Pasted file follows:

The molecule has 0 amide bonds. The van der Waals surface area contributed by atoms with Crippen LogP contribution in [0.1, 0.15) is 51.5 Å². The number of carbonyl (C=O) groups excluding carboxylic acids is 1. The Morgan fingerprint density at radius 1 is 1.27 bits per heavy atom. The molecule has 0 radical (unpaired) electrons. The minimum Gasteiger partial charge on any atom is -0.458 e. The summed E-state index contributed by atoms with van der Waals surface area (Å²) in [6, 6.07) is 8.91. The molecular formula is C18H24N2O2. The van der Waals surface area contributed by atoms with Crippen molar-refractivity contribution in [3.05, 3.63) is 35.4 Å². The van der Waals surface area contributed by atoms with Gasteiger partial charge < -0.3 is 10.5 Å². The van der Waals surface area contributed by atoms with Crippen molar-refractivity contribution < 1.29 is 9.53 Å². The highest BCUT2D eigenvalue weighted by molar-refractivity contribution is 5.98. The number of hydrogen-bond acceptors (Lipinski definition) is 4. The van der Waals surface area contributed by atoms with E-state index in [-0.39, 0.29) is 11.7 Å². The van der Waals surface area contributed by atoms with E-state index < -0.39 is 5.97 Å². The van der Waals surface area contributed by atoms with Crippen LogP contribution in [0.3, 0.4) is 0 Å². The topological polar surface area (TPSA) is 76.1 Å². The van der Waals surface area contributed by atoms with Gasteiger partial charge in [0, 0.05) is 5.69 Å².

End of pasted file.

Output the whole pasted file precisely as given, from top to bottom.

The molecule has 0 amide bonds. The van der Waals surface area contributed by atoms with Crippen LogP contribution in [0.1, 0.15) is 51.5 Å². The number of carbonyl (C=O) groups excluding carboxylic acids is 1. The Morgan fingerprint density at radius 1 is 1.27 bits per heavy atom. The molecule has 0 radical (unpaired) electrons. The minimum Gasteiger partial charge on any atom is -0.458 e. The summed E-state index contributed by atoms with van der Waals surface area (Å²) in [6, 6.07) is 8.91. The molecular formula is C18H24N2O2. The van der Waals surface area contributed by atoms with Crippen molar-refractivity contribution in [3.05, 3.63) is 35.4 Å². The van der Waals surface area contributed by atoms with Gasteiger partial charge < -0.3 is 10.5 Å². The van der Waals surface area contributed by atoms with Crippen molar-refractivity contribution < 1.29 is 9.53 Å². The highest BCUT2D eigenvalue weighted by molar-refractivity contribution is 5.98. The number of hydrogen-bond acceptors (Lipinski definition) is 4. The van der Waals surface area contributed by atoms with E-state index in [-0.39, 0.29) is 11.7 Å². The van der Waals surface area contributed by atoms with E-state index < -0.39 is 5.97 Å². The van der Waals surface area contributed by atoms with Crippen LogP contribution in [0.3, 0.4) is 0 Å². The topological polar surface area (TPSA) is 76.1 Å². The van der Waals surface area contributed by atoms with Gasteiger partial charge in [0, 0.05) is 5.69 Å².